ISC 2009: Misdiagnosis of Young Stroke Patients Not Uncommon

Caroline Cassels

February 19, 2009

February 19, 2009 (San Diego, California) — It is not uncommon for young adults with stroke to be misdiagnosed during initial presentation to the emergency department, particularly if they experience an infarct in their posterior circulation.

New research presented here at the American Stroke Association International Stroke Conference 2009 shows an overall misdiagnosis rate of 14% among adults under the age of 50 years.

"In these individuals, we also found there was a strong trend among the very youngest patients — those under age 35 — to have an even greater chance of misdiagnosis," principal investigator Seemant Chaturvedi, MD, from Wayne State University, in Detroit, Michigan, told Medscape Neurology.

Dr. Chaturvedi said his own anecdotal experience and that of some of his colleagues led them to look into the issue of misdiagnosis in young stroke patients.

"I think we've all seen young patients who, even though they have presented to the emergency department early after symptom onset, do not receive the proper diagnosis. When that happens, patients are deprived of the opportunity to receive [tissue plasminogen activator] tPA or interventional stroke therapy, so we decided to look at this issue in a more systematic way," he said.

Inner-Ear Disorder Diagnosed in 50%

The researchers reviewed data on 57 patients aged 16 to 50 years enrolled since 2001 in the Young Stroke Registry at the Comprehensive Stroke Center at Wayne State University.

With an average age of 38 years, 8 patients — 4 males and 4 females — were misdiagnosed with conditions including alcohol intoxication, migraine, vertigo, and inner-ear disorder.

Of these, half were diagnosed with an inner-ear disorder, including labyrinthitis or peripheral vertigo, and subsequently ended up being diagnosed with stroke in the brain stem or cerebellum. One 18-year-old patient diagnosed with alcohol intoxication also ended up with a diagnosis of posterior cerebral artery stroke.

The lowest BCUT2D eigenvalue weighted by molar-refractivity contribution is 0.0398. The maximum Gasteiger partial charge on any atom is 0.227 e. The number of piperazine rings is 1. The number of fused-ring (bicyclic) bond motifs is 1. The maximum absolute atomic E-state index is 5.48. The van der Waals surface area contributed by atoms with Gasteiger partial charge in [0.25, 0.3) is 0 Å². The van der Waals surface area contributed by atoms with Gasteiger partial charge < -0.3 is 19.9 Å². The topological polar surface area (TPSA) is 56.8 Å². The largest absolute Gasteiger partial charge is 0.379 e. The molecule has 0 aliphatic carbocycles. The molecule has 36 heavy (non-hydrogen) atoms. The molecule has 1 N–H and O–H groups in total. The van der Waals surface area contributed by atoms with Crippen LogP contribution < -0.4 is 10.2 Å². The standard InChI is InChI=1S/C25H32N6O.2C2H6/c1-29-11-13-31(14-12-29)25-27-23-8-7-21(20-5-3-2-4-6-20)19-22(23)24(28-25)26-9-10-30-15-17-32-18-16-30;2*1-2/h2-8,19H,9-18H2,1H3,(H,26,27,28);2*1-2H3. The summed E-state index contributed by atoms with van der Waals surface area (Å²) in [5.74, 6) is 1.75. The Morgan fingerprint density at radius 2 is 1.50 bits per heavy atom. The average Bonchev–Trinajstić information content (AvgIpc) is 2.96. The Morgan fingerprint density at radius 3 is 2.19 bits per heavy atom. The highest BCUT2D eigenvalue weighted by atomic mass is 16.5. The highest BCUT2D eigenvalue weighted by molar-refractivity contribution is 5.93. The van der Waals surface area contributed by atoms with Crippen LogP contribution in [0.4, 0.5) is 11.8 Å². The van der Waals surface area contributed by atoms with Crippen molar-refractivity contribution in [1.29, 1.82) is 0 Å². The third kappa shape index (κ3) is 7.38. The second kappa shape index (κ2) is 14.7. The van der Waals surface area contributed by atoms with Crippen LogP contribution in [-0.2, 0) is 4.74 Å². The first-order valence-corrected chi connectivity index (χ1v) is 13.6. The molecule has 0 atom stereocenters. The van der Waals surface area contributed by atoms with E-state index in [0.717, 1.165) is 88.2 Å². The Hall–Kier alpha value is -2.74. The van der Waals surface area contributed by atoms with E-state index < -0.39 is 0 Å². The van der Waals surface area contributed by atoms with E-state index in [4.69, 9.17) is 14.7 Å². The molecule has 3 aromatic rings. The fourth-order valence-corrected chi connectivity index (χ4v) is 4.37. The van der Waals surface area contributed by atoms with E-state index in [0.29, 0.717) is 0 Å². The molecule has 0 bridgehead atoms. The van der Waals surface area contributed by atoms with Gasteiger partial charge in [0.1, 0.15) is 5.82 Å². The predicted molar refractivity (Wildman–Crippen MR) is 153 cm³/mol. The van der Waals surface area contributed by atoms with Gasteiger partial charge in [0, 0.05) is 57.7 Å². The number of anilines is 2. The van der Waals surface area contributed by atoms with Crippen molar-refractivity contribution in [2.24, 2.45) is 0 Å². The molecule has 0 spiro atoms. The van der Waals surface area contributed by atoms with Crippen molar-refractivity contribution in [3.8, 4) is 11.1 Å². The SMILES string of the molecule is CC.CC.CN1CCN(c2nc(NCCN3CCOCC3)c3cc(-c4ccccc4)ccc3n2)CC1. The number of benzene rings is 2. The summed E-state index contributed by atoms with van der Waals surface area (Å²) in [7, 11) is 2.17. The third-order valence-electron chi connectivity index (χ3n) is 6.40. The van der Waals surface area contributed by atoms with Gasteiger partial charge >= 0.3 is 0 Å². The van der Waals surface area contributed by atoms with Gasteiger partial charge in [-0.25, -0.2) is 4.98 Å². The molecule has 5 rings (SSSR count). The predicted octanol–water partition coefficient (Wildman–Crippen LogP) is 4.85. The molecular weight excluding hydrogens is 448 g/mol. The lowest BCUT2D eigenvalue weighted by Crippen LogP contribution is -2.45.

Of the misdiagnosed cases, 7 of the 8 presented within 3 hours to the emergency department. Of these, said Dr. Chaturvedi, 3 would have been considered good candidates for thrombolysis.

A Diagnostic Challenge

Diagnosing posterior stroke can be challenging, said Dr. Chaturvedi.

"There are a number of neural pathways in the brain stem that can affect different functions, including strength, coordination, speech, eye movements, hearing, and swallowing. So to a nonspecialist, it can be challenging to tease out which of these are serious and which are benign," he said.

Nevertheless, he added, the presenting signs and symptoms in these misdiagnosed patients were not atypical.

"It may be that physicians are just not expecting stroke [in these young patients]. A lot of the presentations were classic for stroke, but for whatever reason, they just weren't recognized as such," he said.

Dr. Chaturvedi said the study highlights the need for efforts to increase awareness among the public and clinicians that stroke can occur in young people. He estimated that in the United States there are approximately 10,000 to 15,000 strokes in individuals under the age of 45 years annually.

"I think I would recommend that doctors consider a diagnosis of stroke in patients who present with acute neurologic deficits, regardless of age. It is particularly important in patients who present with dizziness to evaluate patients' gait, speech, and eye movements before concluding their condition is benign."

Dr. Chaturvedi said his future research will examine potential differences between misdiagnosis rates in designated and undesignated stroke centers.

International Stroke Conference 2009: Abstract 33. Presented February 18, 2009.

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